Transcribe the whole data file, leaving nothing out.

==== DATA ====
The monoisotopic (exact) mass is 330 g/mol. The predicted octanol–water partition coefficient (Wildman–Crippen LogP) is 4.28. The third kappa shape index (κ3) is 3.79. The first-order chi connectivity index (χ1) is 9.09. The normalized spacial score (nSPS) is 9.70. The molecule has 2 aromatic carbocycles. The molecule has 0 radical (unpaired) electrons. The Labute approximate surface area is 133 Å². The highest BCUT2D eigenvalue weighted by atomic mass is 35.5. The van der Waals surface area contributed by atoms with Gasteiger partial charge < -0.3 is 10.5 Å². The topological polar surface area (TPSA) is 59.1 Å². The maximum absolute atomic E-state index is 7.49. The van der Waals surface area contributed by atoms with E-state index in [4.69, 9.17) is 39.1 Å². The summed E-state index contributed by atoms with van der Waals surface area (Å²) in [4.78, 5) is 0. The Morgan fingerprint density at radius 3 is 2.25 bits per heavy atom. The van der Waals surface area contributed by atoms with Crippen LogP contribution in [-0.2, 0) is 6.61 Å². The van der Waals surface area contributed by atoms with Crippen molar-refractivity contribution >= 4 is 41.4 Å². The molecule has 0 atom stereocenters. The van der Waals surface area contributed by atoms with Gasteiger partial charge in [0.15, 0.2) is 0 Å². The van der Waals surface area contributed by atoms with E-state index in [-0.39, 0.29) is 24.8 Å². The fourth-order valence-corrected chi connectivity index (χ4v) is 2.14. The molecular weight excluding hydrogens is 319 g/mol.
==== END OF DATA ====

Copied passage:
The monoisotopic (exact) mass is 330 g/mol. The predicted octanol–water partition coefficient (Wildman–Crippen LogP) is 4.28. The third kappa shape index (κ3) is 3.79. The first-order chi connectivity index (χ1) is 9.09. The normalized spacial score (nSPS) is 9.70. The molecule has 2 aromatic carbocycles. The molecule has 0 radical (unpaired) electrons. The Labute approximate surface area is 133 Å². The highest BCUT2D eigenvalue weighted by atomic mass is 35.5. The van der Waals surface area contributed by atoms with Gasteiger partial charge < -0.3 is 10.5 Å². The topological polar surface area (TPSA) is 59.1 Å². The maximum absolute atomic E-state index is 7.49. The van der Waals surface area contributed by atoms with E-state index in [4.69, 9.17) is 39.1 Å². The summed E-state index contributed by atoms with van der Waals surface area (Å²) in [4.78, 5) is 0. The Morgan fingerprint density at radius 3 is 2.25 bits per heavy atom. The van der Waals surface area contributed by atoms with Crippen LogP contribution in [-0.2, 0) is 6.61 Å². The van der Waals surface area contributed by atoms with Crippen molar-refractivity contribution >= 4 is 41.4 Å². The molecule has 0 atom stereocenters. The van der Waals surface area contributed by atoms with Gasteiger partial charge in [0.15, 0.2) is 0 Å². The van der Waals surface area contributed by atoms with E-state index in [-0.39, 0.29) is 24.8 Å². The fourth-order valence-corrected chi connectivity index (χ4v) is 2.14. The molecular weight excluding hydrogens is 319 g/mol.